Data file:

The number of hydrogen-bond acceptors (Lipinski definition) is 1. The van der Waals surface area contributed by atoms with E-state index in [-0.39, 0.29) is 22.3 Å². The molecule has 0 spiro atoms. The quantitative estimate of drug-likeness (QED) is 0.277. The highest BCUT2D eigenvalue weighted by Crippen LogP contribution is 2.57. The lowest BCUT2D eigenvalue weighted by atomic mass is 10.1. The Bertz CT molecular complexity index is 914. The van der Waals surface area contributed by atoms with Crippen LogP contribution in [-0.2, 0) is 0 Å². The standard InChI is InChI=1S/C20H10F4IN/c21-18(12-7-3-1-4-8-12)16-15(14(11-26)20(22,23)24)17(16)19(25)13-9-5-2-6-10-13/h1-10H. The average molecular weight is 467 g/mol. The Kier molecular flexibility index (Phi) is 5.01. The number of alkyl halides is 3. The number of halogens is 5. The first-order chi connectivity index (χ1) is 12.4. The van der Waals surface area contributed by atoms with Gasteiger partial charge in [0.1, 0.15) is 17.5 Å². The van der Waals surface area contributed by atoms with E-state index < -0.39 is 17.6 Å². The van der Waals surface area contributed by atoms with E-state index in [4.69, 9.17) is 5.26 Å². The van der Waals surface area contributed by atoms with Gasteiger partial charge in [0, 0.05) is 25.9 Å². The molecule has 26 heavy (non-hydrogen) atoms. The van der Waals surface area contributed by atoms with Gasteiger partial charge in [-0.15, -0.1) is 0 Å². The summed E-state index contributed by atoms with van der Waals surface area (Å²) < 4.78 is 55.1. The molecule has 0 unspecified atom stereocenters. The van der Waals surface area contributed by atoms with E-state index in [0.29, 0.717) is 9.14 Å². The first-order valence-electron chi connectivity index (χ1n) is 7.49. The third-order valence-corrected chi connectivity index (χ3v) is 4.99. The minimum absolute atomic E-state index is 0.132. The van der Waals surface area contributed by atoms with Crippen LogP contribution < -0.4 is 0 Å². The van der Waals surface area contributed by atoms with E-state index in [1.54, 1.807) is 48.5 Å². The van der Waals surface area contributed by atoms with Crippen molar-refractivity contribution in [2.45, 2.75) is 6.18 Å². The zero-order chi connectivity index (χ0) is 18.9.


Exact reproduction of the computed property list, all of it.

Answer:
The number of hydrogen-bond acceptors (Lipinski definition) is 1. The van der Waals surface area contributed by atoms with E-state index in [-0.39, 0.29) is 22.3 Å². The molecule has 0 spiro atoms. The quantitative estimate of drug-likeness (QED) is 0.277. The highest BCUT2D eigenvalue weighted by Crippen LogP contribution is 2.57. The lowest BCUT2D eigenvalue weighted by atomic mass is 10.1. The Bertz CT molecular complexity index is 914. The van der Waals surface area contributed by atoms with Crippen LogP contribution in [-0.2, 0) is 0 Å². The standard InChI is InChI=1S/C20H10F4IN/c21-18(12-7-3-1-4-8-12)16-15(14(11-26)20(22,23)24)17(16)19(25)13-9-5-2-6-10-13/h1-10H. The average molecular weight is 467 g/mol. The Kier molecular flexibility index (Phi) is 5.01. The number of alkyl halides is 3. The number of halogens is 5. The first-order chi connectivity index (χ1) is 12.4. The van der Waals surface area contributed by atoms with Gasteiger partial charge in [0.1, 0.15) is 17.5 Å². The van der Waals surface area contributed by atoms with E-state index < -0.39 is 17.6 Å². The van der Waals surface area contributed by atoms with E-state index in [4.69, 9.17) is 5.26 Å². The van der Waals surface area contributed by atoms with Gasteiger partial charge in [0, 0.05) is 25.9 Å². The molecule has 26 heavy (non-hydrogen) atoms. The van der Waals surface area contributed by atoms with Gasteiger partial charge in [-0.15, -0.1) is 0 Å². The summed E-state index contributed by atoms with van der Waals surface area (Å²) < 4.78 is 55.1. The molecule has 0 unspecified atom stereocenters. The van der Waals surface area contributed by atoms with E-state index in [0.29, 0.717) is 9.14 Å². The first-order valence-electron chi connectivity index (χ1n) is 7.49. The third-order valence-corrected chi connectivity index (χ3v) is 4.99. The minimum absolute atomic E-state index is 0.132. The van der Waals surface area contributed by atoms with Crippen LogP contribution < -0.4 is 0 Å². The van der Waals surface area contributed by atoms with E-state index in [1.54, 1.807) is 48.5 Å². The van der Waals surface area contributed by atoms with Crippen molar-refractivity contribution in [2.45, 2.75) is 6.18 Å². The zero-order chi connectivity index (χ0) is 18.9.